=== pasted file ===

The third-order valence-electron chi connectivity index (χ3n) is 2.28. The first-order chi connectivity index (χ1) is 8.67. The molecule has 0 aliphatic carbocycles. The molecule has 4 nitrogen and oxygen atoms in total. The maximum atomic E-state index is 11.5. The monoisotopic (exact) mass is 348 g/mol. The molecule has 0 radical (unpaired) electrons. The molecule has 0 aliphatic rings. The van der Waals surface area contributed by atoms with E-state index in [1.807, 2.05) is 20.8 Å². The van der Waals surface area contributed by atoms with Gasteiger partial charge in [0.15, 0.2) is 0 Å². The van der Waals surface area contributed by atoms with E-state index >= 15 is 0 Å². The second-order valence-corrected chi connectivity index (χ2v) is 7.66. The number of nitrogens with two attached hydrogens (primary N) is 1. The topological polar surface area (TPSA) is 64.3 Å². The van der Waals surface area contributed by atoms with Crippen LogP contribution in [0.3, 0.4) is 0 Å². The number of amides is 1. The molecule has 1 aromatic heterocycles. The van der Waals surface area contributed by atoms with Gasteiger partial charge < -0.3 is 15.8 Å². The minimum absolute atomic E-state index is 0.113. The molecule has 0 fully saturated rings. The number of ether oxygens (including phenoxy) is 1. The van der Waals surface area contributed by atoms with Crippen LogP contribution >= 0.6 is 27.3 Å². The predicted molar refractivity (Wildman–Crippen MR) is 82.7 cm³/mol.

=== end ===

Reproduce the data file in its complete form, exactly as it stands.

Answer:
The third-order valence-electron chi connectivity index (χ3n) is 2.28. The first-order chi connectivity index (χ1) is 8.67. The molecule has 0 aliphatic carbocycles. The molecule has 4 nitrogen and oxygen atoms in total. The maximum atomic E-state index is 11.5. The monoisotopic (exact) mass is 348 g/mol. The molecule has 0 radical (unpaired) electrons. The molecule has 0 aliphatic rings. The van der Waals surface area contributed by atoms with E-state index in [1.807, 2.05) is 20.8 Å². The van der Waals surface area contributed by atoms with Gasteiger partial charge in [0.15, 0.2) is 0 Å². The van der Waals surface area contributed by atoms with E-state index >= 15 is 0 Å². The second-order valence-corrected chi connectivity index (χ2v) is 7.66. The number of nitrogens with two attached hydrogens (primary N) is 1. The topological polar surface area (TPSA) is 64.3 Å². The van der Waals surface area contributed by atoms with Crippen LogP contribution in [0.3, 0.4) is 0 Å². The number of amides is 1. The molecule has 1 aromatic heterocycles. The van der Waals surface area contributed by atoms with Gasteiger partial charge < -0.3 is 15.8 Å². The minimum absolute atomic E-state index is 0.113. The molecule has 0 fully saturated rings. The number of ether oxygens (including phenoxy) is 1. The van der Waals surface area contributed by atoms with Crippen LogP contribution >= 0.6 is 27.3 Å². The predicted molar refractivity (Wildman–Crippen MR) is 82.7 cm³/mol.